Storm Prediction Center Day 1 Fire Weather Outlook

Created: Fri Jul 20 16:28:02 UTC 2018 (20180720 1700Z Day 1 FireWX shapefile | 20180720 1700Z Day 1 FireWX KML)

Day 1 Fire Weather Forecast graphic
Risk Area (sq. mi.) Area Pop. Some Larger Population Centers in Risk Area
No Risk Areas Forecast

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   FNUS21 KWNS 201626

   Day 1 Fire Weather Outlook  
   NWS Storm Prediction Center Norman OK
   1126 AM CDT Fri Jul 20 2018

   Valid 201700Z - 211200Z

   An elevated area was added for portions of far southwest
   Oregon/northwest California where gusty north-northeast winds
   (sustained 15-20 mph) will overlap with RH values of 15-25% this
   afternoon/evening. The elevated area over central Oregon was
   expanded farther south as a dry cold front should increase winds
   this evening as it passes through the region. The ongoing fire
   activity within these two elevated areas are likely to be
   exacerbated by these dry/windy conditions and antecedent dry fuels.
   The isolated dry thunderstorm area was expanded southward as
   monsoonal moisture continues slowly moving northward via latest
   surface/upper-air observations and water vapor imagery.

   Overall, the forecast looks on track and please see discussion below
   for more details.

   ..Nauslar.. 07/20/2018

   .PREV DISCUSSION... /ISSUED 0204 AM CDT Fri Jul 20 2018/

   ...Synopsis...
   A long-wave upper-level trough will move into the Pacific Northwest
   today. In the meantime, an upper-level ridge will build across the
   Front Range of the Rockies. An area of enhanced 40 to 50 knot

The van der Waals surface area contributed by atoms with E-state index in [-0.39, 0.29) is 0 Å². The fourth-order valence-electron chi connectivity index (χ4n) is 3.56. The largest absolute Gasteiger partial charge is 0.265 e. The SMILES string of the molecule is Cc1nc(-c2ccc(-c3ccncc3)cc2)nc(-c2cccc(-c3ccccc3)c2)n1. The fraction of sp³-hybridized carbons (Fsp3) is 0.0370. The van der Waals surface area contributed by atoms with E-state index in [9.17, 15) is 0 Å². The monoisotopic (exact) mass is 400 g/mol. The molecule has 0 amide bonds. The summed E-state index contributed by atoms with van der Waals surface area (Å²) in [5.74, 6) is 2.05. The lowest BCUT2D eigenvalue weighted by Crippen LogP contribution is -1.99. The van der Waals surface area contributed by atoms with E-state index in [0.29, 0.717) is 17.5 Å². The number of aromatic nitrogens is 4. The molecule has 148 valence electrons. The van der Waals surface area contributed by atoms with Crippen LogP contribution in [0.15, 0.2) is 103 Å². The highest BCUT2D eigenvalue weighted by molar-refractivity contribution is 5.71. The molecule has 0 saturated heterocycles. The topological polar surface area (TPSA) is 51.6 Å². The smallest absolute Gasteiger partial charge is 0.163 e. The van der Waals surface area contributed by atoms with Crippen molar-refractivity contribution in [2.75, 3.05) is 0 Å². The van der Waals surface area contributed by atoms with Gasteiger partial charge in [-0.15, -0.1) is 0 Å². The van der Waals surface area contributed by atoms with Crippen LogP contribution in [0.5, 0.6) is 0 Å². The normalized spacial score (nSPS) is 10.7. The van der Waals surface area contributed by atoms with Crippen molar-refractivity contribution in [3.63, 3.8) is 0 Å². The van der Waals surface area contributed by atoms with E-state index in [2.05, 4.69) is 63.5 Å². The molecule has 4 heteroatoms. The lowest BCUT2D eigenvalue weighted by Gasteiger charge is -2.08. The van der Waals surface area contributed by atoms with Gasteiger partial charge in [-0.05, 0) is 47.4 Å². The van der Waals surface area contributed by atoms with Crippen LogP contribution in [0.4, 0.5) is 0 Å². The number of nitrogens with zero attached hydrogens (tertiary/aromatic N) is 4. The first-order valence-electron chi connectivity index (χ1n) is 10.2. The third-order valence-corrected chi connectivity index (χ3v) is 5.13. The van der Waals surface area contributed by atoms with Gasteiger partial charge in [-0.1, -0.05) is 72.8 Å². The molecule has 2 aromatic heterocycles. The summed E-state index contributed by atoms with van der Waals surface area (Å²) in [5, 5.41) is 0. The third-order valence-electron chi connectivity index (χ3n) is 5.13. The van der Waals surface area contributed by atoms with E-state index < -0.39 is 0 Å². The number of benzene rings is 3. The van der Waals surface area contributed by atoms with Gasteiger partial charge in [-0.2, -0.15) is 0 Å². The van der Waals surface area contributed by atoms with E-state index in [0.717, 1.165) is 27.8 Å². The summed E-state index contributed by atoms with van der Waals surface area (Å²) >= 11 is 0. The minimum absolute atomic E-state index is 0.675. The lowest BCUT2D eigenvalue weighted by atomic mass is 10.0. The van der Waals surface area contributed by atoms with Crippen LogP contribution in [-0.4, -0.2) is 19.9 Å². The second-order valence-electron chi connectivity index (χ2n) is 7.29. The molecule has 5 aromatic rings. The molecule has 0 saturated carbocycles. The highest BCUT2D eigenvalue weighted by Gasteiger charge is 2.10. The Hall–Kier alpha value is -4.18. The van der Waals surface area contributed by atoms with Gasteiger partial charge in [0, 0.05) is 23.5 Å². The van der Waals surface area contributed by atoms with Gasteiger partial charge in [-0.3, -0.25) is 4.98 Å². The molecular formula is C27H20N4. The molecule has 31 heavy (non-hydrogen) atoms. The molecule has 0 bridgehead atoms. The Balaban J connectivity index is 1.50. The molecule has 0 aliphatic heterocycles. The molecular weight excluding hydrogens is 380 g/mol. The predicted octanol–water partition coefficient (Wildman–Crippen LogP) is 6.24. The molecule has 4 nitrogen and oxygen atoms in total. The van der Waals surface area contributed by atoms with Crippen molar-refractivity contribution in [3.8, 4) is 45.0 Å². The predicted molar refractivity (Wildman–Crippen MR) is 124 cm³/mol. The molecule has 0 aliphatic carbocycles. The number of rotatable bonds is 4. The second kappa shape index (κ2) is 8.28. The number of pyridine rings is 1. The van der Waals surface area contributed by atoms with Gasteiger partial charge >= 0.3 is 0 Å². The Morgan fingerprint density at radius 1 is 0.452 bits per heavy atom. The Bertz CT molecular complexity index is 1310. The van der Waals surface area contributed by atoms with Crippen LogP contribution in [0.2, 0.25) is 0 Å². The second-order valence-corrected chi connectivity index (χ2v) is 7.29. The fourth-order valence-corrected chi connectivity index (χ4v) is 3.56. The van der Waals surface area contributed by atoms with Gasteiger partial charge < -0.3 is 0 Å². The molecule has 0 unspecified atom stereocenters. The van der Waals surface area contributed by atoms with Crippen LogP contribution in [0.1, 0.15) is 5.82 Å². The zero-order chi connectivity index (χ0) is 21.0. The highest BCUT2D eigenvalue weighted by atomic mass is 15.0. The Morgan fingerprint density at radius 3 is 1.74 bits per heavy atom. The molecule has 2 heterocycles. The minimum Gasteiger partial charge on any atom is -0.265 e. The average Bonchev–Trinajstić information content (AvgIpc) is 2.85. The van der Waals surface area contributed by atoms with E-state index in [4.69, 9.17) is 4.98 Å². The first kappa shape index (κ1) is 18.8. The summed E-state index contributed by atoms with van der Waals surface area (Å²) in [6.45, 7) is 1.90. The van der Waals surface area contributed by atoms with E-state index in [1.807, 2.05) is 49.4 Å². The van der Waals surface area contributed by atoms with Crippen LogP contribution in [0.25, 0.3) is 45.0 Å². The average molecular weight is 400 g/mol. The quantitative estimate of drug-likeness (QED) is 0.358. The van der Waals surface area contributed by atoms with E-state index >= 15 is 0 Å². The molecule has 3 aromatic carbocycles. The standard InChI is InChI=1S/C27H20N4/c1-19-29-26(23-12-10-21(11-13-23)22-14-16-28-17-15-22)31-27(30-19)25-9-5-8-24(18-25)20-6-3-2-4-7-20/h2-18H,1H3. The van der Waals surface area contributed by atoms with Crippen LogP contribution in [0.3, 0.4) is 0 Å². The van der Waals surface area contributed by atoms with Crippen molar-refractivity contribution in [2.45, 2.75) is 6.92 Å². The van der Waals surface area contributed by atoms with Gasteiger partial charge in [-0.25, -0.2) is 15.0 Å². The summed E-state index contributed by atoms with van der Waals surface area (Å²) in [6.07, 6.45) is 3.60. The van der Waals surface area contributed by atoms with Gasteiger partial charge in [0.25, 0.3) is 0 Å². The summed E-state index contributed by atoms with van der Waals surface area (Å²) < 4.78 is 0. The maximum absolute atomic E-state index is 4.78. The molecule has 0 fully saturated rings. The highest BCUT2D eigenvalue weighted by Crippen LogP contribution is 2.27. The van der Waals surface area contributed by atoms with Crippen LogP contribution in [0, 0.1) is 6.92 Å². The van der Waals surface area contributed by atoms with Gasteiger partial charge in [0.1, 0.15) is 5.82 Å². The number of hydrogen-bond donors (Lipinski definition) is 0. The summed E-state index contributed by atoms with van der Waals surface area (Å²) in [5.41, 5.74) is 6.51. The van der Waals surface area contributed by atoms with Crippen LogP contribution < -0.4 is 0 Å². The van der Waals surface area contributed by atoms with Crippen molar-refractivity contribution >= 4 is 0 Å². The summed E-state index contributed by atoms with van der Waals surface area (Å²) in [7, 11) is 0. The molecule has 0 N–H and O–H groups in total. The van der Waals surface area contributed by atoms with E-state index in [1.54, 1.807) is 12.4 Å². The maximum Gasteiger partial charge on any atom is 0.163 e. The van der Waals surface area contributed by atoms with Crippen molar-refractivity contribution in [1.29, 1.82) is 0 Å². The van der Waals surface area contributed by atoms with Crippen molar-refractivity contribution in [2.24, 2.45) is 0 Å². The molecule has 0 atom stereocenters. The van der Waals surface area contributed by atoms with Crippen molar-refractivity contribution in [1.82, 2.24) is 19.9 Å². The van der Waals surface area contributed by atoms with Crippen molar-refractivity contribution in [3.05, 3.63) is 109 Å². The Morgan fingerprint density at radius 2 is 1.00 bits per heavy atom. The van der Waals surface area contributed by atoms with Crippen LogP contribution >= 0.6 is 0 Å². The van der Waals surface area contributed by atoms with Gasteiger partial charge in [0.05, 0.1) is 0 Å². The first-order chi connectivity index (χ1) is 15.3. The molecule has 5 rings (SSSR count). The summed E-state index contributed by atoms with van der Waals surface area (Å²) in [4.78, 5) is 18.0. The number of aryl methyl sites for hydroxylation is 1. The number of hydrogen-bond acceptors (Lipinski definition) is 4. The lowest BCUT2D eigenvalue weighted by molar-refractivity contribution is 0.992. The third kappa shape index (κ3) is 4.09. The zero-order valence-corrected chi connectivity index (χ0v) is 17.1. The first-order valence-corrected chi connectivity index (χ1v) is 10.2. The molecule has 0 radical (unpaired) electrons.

mid-level flow will develop across much of the Pacific Northwest and
   could lead to several areas of elevated fire weather concern. In
   addition, thunderstorms will develop across much of the Desert
   Southwest, Great Basin, and Colorado Rockies. Some of these
   thunderstorms will be on the drier side along the northern and
   western periphery of the richer moisture.

   ...Columbia River Basin...
   Downslope flow and deep mixing will lead to sustained winds around
   15 mph across much of the Columbia River Basin. These winds,
   combined with RH values of 15 to 20 percent, will lead to elevated
   fire weather conditions. Wind speeds may be slightly higher in some
   of the gaps in the Cascades, but the marine influence west of the
   Cascades will lead to slightly higher RH values (25 to 30 percent)
   in these locations.

   ...Southern Idaho...
   Sustained winds will approach 15 mph during the afternoon today as
   deep mixing transports stronger mid-level winds towards the surface
   across much of the Snake River Valley into portions of the
   Bitterroot Mountains. RH values will be 10 to 15 percent across much
   of this area leading to elevated fire weather conditions.

   ...Northern Montana...
   Downslope flow and deep mixing will lead to increasing surface winds
   into the afternoon east of the Lewis Range. In addition, RH values
   will drop to the 15 to 20 percent range. This will lead to elevated
   fire weather conditions for at least a few hours on Friday.

   ...Eastern California into the northern Great Basin...
   An area of dry thunderstorms is possible along the periphery of the
   greater monsoon moisture from far eastern California across northern
   Nevada and Utah and into far southwest Wyoming. Kept the isolated
   dry thunderstorm delineation to areas which have seen mostly limited
   rainfall (< 0.25") over the past 7 days where PWAT values are less
   than an inch and storms are expected.

   ...Southern Plains...
   A heat wave in the southern Great Plains will lead to dry conditions
   during the afternoon hours for much of west eastern New Mexico, West
   Texas, and western and central Oklahoma. RH values are expected to
   drop into the 15 to 20 percent range during the afternoon with an
   increasing surface wind. Southerly surface winds will strengthen to
   around 15 mph. This combination of gusty surface winds and low
   relative humidity values warrants elevated fire weather concerns
   across much of the southern High Plains into western and central
   Oklahoma. While some of this area has seen significant rainfall over
   the past 7 days, coverage of these storms has been spotty, and hot
   weather the past few days has led to significant drying of fine
   fuels.

   ...Please see www.spc.noaa.gov/fire for graphic product...

      

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